One of those things about that Tournament of Books forgotten by everyone except an obsessive weirdo like me that really bugged me was:
If we are all nerds, then The Brief Wondrous Life of Oscar Wao is about all of us. Likewise, the strange, fascinating Savage Detectives is about other people—other, cooler people (poets! “Visceral Realist” poets!) leading more interesting, cooler lives.
No. Wrong. The Savage Detectives was misread by this person. These “other, cooler people” were fuck-ups and failures. Most of them died, insane, miserable and/or broke. Some died just as violently as Oscar. Whatever… it’s the “If we are all nerds” that bugged me more.
Junot Díaz comes across as a decent, honest guy, and his “nerd” credentials are stellar. When i read the reference to Oscar playing Aftermath!, a game that i’d never knew about other than from ads in Dragon magazine, i was impressed. However, again, since the rise of the internet, the self-infatuation of “nerds” has been suffocating. If you give the secret handshake, you can cruise a long way just by being part of the tribe. If Díaz wants to write about Grand Theft Auto IV, that’s cool, but it’s not going to make me like his novel more.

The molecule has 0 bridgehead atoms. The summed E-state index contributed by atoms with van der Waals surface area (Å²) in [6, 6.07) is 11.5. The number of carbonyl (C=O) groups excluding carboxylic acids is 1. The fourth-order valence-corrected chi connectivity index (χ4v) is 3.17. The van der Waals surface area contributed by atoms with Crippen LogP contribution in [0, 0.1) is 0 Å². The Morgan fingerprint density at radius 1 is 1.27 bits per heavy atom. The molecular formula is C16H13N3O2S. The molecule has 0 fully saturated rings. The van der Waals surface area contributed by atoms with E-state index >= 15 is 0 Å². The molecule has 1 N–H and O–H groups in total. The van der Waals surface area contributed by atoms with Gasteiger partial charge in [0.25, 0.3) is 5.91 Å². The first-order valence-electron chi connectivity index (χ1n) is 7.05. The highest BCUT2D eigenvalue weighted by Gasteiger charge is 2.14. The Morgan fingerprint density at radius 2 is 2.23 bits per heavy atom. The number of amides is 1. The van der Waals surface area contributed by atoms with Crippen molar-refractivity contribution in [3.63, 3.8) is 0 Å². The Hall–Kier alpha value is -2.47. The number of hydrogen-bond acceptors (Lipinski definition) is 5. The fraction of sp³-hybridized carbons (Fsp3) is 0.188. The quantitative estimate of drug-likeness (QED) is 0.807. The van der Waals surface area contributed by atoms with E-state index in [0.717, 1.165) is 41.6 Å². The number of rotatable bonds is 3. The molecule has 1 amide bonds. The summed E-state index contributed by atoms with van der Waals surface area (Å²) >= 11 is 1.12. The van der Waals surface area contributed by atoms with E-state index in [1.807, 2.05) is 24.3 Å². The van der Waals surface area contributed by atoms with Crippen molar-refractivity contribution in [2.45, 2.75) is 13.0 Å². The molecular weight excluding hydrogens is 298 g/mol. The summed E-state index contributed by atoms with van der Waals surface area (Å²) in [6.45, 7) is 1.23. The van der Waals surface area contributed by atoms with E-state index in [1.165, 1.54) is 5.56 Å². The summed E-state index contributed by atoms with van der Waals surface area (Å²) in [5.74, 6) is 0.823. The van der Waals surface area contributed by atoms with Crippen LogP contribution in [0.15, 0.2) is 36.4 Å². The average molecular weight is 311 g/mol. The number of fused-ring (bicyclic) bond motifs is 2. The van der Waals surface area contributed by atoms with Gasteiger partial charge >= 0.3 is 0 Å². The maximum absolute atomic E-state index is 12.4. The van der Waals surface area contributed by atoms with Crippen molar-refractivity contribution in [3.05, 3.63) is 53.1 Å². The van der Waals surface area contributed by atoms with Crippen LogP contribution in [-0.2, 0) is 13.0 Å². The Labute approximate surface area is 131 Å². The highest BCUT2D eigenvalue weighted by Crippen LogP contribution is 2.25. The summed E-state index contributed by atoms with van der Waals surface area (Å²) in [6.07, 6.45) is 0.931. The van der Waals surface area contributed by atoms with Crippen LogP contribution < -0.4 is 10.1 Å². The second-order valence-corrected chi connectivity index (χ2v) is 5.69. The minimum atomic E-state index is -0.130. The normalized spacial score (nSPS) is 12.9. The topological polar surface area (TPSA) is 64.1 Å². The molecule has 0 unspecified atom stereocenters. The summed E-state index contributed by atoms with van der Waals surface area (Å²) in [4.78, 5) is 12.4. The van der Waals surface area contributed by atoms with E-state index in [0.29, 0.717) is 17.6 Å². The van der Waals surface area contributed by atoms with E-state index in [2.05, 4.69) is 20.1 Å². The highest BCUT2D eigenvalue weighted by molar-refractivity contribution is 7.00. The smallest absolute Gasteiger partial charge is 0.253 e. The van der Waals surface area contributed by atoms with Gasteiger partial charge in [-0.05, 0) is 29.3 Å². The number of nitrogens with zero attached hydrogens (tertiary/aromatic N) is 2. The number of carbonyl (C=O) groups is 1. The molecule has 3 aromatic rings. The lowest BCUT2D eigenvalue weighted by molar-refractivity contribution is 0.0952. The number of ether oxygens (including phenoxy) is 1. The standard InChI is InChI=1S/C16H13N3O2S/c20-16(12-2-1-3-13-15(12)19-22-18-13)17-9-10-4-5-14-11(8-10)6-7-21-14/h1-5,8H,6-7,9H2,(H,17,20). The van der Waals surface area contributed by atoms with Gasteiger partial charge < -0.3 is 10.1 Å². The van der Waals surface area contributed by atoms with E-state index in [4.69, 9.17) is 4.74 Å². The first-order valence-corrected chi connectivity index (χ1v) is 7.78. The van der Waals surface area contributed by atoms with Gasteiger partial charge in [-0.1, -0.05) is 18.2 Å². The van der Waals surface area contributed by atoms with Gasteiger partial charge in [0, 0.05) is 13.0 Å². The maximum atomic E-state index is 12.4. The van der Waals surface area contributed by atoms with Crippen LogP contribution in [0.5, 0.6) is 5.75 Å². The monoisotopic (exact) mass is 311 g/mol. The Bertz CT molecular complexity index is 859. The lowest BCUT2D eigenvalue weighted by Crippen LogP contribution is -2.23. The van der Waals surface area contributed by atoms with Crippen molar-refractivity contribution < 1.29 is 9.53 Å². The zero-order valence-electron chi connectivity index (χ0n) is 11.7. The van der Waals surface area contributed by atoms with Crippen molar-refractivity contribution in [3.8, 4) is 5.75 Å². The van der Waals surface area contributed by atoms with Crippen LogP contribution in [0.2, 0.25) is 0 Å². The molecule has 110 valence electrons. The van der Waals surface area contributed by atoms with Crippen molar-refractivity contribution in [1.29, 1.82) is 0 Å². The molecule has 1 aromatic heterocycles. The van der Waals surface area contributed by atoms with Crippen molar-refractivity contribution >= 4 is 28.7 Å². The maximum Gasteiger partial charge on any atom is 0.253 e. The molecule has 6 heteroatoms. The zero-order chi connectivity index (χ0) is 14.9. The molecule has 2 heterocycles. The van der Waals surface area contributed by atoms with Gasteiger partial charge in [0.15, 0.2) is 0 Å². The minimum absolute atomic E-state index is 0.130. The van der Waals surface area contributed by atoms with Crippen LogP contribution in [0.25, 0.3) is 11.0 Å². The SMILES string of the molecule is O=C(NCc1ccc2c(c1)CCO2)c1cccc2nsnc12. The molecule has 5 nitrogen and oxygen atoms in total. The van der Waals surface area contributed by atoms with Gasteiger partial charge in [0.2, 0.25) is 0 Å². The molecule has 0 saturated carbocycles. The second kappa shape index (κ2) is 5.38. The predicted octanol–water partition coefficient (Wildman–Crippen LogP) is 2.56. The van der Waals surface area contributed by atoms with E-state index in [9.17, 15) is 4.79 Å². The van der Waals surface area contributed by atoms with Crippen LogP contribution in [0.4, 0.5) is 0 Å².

However, if we’re going to play this game of allegiance to writers through a kind of tribal affinity of nerdery, Roberto Bolaño has worked Avalon Hill games into two books, as well as the odd-in-retrospect game Escape from Colditz.
NLitA‘s Gustavo Borda is a funny pisstake on several libertarian sci-fi authors and Zach Sodenstern is a post-Randian, post-apocalyptic writer. (This feels like a cross between Harlan Ellison’s A Boy & His Dog and L. Ron Hubbard’s Battlefield Earth.))
NLitA‘s Max Mirebalias’ first heteronym was Max Kasimir. Sound a little familiar? It’s almost certainly a reference to the Casimir Effect and the twin paradox, now co-opted by Lost.
The skywriting murderer-poet Alberto Ruiz-Tagle of Distant Star becomes Carlos Weider, creator of an obscure, byzantine wargame detailing the War of the Pacific, object of interest for members of the Philip K. Dick Society.
He might have been a globetrotting junky who fancied himself a poet, but he didn’t have any fear of indulging in some nerdy pasttimes.